The INTEGRITY-178 tuMP multicore RTOS provides an optional virtualized environment for running a guest OS while delivering the highest levels of safety, security, and performance. Unlike most embedded solutions that utilize a hypervisor running in kernel space to provide a combination of virtualization and isolation, INTEGRITY-178 tuMP separates the virtualization function from the isolation function resulting in increased security and performance. Virtualization is implemented as an optional software layer running in user space, while isolation is delivered by the INTEGRITY-178 tuMP separation microkernel running in privileged mode (kernel space). The result is the solution that is certified both safe and secure.
Moving the virtualization function into user space yields:
- Higher performance for the real-time and safety-critical applications that do not need virtualization because they run directly on the INTEGRITY-178 tuMP host RTOS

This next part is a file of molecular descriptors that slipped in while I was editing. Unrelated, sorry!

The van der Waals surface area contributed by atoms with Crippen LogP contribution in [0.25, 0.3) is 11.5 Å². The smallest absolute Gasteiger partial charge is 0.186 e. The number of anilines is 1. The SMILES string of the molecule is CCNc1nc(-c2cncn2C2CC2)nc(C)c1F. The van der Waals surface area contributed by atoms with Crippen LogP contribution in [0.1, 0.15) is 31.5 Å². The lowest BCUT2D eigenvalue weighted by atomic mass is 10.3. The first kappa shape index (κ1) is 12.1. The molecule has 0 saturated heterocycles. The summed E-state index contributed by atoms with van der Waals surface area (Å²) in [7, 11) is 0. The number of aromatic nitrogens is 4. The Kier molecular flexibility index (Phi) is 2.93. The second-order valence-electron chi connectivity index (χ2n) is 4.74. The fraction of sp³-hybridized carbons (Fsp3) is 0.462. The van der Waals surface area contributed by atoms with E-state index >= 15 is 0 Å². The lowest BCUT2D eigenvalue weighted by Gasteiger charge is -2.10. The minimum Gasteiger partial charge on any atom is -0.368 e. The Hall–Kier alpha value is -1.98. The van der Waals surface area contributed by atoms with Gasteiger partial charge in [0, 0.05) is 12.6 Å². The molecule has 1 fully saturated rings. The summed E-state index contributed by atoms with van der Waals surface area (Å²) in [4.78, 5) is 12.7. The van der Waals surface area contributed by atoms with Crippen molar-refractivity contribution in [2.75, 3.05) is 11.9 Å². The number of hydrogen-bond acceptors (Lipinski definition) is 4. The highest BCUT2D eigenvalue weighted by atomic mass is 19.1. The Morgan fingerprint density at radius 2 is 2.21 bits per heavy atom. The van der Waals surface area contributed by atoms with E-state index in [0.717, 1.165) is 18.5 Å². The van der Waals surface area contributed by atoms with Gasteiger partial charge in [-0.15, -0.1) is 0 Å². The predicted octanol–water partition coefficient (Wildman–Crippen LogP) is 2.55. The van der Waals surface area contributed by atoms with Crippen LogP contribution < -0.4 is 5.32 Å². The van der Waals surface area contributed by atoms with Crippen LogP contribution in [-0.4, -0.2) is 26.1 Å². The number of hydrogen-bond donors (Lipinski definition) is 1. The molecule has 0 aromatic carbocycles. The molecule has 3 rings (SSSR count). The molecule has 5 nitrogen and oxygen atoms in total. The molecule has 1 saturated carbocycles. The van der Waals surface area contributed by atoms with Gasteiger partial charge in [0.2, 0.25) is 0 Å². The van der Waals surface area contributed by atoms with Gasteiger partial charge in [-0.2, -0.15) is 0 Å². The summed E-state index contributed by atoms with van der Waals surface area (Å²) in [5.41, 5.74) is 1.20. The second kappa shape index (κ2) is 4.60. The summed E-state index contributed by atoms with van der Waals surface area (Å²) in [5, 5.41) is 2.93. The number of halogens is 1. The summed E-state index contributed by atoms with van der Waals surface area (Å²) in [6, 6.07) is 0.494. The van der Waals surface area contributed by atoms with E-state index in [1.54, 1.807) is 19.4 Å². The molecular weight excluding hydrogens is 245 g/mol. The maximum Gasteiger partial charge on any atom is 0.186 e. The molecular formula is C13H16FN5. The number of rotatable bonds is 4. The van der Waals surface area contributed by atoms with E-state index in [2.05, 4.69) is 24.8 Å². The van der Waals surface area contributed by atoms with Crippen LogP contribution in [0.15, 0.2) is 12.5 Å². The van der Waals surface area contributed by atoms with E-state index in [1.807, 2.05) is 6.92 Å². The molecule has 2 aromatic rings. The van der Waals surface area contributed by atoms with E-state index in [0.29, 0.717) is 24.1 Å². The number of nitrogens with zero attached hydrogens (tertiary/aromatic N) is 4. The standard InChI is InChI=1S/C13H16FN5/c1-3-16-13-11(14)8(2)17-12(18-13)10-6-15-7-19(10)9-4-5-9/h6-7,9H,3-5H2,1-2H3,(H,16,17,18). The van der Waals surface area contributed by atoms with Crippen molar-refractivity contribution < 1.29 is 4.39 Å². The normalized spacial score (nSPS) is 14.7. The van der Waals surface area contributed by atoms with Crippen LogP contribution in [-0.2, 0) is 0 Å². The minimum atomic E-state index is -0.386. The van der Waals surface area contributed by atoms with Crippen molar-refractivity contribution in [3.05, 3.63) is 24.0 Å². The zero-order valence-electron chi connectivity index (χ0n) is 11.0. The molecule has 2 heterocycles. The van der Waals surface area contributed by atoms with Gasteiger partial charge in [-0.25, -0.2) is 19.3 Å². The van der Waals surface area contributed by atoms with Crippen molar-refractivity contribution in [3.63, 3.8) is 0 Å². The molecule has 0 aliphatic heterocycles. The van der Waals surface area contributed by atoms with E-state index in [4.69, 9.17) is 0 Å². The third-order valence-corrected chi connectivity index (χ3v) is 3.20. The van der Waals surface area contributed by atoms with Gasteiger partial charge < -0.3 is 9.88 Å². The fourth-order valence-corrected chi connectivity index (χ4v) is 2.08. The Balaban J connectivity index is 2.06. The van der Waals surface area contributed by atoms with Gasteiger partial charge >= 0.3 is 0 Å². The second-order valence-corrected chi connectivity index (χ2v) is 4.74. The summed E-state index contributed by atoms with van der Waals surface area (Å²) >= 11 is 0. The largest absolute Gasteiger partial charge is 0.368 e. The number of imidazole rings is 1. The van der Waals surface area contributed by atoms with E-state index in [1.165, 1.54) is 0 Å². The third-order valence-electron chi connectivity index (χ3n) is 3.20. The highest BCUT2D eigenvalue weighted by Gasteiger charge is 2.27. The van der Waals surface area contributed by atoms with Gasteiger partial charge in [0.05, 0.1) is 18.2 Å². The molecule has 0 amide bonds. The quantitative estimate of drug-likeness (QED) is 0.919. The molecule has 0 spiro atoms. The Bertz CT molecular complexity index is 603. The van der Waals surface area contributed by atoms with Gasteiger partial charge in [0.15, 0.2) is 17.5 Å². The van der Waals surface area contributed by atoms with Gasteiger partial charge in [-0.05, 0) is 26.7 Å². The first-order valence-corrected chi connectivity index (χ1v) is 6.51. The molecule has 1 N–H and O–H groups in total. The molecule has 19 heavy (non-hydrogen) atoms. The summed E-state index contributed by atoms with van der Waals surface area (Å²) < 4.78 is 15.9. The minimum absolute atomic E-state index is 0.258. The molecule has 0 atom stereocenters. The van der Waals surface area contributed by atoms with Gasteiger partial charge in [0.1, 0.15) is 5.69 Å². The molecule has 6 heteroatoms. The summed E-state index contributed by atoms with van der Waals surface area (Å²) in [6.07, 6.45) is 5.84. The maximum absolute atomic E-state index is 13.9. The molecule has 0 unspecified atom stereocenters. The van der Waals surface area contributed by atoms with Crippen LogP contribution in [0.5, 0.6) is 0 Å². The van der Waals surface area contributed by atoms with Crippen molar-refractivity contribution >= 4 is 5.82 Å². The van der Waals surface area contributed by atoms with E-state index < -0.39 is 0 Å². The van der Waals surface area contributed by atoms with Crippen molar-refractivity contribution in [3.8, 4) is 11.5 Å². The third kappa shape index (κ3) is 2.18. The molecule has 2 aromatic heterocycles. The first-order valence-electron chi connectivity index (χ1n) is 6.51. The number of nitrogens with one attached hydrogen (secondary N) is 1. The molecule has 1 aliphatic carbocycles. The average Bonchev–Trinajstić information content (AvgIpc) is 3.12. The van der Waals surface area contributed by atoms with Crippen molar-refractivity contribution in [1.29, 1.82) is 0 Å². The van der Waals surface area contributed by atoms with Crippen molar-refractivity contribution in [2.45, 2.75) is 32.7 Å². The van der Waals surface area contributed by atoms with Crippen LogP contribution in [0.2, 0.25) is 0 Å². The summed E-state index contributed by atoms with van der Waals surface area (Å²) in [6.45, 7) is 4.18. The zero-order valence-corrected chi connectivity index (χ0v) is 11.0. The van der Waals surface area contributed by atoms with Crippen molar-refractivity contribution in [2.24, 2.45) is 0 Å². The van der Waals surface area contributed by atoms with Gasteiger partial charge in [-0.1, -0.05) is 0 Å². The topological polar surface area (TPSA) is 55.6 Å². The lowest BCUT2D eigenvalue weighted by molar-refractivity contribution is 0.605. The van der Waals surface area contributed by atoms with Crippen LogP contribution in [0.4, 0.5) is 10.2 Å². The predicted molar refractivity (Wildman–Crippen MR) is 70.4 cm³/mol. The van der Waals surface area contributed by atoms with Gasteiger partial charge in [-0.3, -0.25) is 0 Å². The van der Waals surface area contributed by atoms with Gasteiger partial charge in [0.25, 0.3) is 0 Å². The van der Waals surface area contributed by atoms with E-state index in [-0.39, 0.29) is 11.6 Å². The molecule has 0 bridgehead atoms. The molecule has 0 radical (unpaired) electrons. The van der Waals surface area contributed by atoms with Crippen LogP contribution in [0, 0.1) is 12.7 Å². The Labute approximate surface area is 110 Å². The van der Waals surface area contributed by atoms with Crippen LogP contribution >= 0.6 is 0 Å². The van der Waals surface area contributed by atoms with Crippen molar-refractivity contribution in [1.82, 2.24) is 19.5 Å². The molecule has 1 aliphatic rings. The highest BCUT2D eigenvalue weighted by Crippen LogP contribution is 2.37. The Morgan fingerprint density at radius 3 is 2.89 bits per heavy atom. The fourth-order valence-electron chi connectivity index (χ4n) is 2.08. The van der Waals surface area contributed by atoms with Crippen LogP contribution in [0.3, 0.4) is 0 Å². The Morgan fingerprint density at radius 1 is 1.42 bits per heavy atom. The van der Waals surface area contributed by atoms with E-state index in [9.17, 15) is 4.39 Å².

- Tighter security because virtualization code is not in the kernel, thereby minimizing the code size and attack surface of kernel code while negating common hypervisor attacks
- Easier certification because the kernel code is smaller without the virtualization, and there is no need to provide certification evidence for both a kernel and a safety-critical guest OS running on top of it
- Safety and security in all software layers instead of providing security just in the hypervisor and safety just in the guest OS
INTEGRITY-178 tuMP separates the virtualization function from the isolation function resulting in increased security and performance.
Highest Overall System Performance
"Optional virtualization" is a key ingredient to maximizing overall system performance because every type of virtualization has some performance penalty. INTEGRITY-178 tuMP enables the software architect to utilize virtualization only where needed, such as for legacy applications or non-critical applications, so that the essential real-time and safety-critical applications run without the virtualization penalty. The result is higher overall system performance, with the highest performance exactly where you need it.
Safe from Hyperjacking